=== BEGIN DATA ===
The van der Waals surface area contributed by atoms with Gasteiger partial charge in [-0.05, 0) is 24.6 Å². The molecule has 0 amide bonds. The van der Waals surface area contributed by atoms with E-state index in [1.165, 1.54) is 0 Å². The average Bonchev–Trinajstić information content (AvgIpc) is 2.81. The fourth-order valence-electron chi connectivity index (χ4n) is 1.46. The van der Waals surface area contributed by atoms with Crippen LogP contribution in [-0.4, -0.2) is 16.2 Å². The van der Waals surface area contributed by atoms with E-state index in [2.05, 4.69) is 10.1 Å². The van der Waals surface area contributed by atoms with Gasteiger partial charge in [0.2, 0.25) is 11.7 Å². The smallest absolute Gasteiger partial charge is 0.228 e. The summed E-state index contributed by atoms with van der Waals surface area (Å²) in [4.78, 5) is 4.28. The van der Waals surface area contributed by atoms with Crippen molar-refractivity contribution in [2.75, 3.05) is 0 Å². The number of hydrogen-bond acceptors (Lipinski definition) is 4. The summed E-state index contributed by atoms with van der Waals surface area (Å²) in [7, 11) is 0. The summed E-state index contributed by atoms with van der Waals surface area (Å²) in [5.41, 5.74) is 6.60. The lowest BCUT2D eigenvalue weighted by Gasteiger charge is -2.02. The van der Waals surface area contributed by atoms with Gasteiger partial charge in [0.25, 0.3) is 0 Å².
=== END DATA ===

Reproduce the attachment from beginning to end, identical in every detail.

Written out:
The van der Waals surface area contributed by atoms with Gasteiger partial charge in [-0.05, 0) is 24.6 Å². The molecule has 0 amide bonds. The van der Waals surface area contributed by atoms with E-state index in [1.165, 1.54) is 0 Å². The average Bonchev–Trinajstić information content (AvgIpc) is 2.81. The fourth-order valence-electron chi connectivity index (χ4n) is 1.46. The van der Waals surface area contributed by atoms with Crippen LogP contribution in [-0.4, -0.2) is 16.2 Å². The van der Waals surface area contributed by atoms with E-state index in [2.05, 4.69) is 10.1 Å². The van der Waals surface area contributed by atoms with Gasteiger partial charge in [0.2, 0.25) is 11.7 Å². The smallest absolute Gasteiger partial charge is 0.228 e. The summed E-state index contributed by atoms with van der Waals surface area (Å²) in [4.78, 5) is 4.28. The van der Waals surface area contributed by atoms with Crippen molar-refractivity contribution in [2.75, 3.05) is 0 Å². The number of hydrogen-bond acceptors (Lipinski definition) is 4. The summed E-state index contributed by atoms with van der Waals surface area (Å²) in [7, 11) is 0. The summed E-state index contributed by atoms with van der Waals surface area (Å²) in [5.41, 5.74) is 6.60. The lowest BCUT2D eigenvalue weighted by Gasteiger charge is -2.02. The van der Waals surface area contributed by atoms with Gasteiger partial charge in [0.25, 0.3) is 0 Å².